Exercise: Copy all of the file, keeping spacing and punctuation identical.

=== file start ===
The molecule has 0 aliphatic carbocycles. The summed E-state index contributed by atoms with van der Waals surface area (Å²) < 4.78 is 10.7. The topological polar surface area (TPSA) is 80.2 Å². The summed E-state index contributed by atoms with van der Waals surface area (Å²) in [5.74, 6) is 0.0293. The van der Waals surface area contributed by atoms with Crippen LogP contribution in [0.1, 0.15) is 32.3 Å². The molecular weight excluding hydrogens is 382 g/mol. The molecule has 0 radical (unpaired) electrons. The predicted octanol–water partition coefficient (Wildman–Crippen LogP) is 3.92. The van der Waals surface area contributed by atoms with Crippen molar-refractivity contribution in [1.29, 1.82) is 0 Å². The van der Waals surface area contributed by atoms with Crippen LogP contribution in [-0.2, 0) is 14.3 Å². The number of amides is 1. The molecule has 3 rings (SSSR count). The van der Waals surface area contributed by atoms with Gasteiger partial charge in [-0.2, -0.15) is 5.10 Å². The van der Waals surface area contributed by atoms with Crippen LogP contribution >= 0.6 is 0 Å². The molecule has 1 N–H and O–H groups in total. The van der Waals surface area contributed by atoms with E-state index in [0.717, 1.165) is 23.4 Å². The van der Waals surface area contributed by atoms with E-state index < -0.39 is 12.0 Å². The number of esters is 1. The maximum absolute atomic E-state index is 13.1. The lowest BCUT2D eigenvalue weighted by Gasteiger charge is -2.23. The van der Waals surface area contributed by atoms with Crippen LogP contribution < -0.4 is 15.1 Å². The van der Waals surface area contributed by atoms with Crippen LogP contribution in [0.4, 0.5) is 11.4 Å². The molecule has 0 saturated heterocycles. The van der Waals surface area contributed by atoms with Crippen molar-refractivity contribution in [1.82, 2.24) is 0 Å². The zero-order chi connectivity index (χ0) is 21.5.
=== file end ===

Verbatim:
The molecule has 0 aliphatic carbocycles. The summed E-state index contributed by atoms with van der Waals surface area (Å²) < 4.78 is 10.7. The topological polar surface area (TPSA) is 80.2 Å². The summed E-state index contributed by atoms with van der Waals surface area (Å²) in [5.74, 6) is 0.0293. The van der Waals surface area contributed by atoms with Crippen LogP contribution in [0.1, 0.15) is 32.3 Å². The molecular weight excluding hydrogens is 382 g/mol. The molecule has 0 radical (unpaired) electrons. The predicted octanol–water partition coefficient (Wildman–Crippen LogP) is 3.92. The van der Waals surface area contributed by atoms with Crippen molar-refractivity contribution in [1.29, 1.82) is 0 Å². The van der Waals surface area contributed by atoms with Crippen LogP contribution in [-0.2, 0) is 14.3 Å². The number of amides is 1. The molecule has 3 rings (SSSR count). The van der Waals surface area contributed by atoms with Gasteiger partial charge in [-0.2, -0.15) is 5.10 Å². The van der Waals surface area contributed by atoms with Crippen LogP contribution >= 0.6 is 0 Å². The molecule has 1 N–H and O–H groups in total. The van der Waals surface area contributed by atoms with E-state index in [0.717, 1.165) is 23.4 Å². The van der Waals surface area contributed by atoms with E-state index < -0.39 is 12.0 Å². The number of esters is 1. The maximum absolute atomic E-state index is 13.1. The lowest BCUT2D eigenvalue weighted by Gasteiger charge is -2.23. The van der Waals surface area contributed by atoms with Crippen LogP contribution < -0.4 is 15.1 Å². The van der Waals surface area contributed by atoms with Crippen LogP contribution in [0.4, 0.5) is 11.4 Å². The molecule has 0 saturated heterocycles. The van der Waals surface area contributed by atoms with Crippen molar-refractivity contribution in [1.82, 2.24) is 0 Å². The zero-order chi connectivity index (χ0) is 21.5.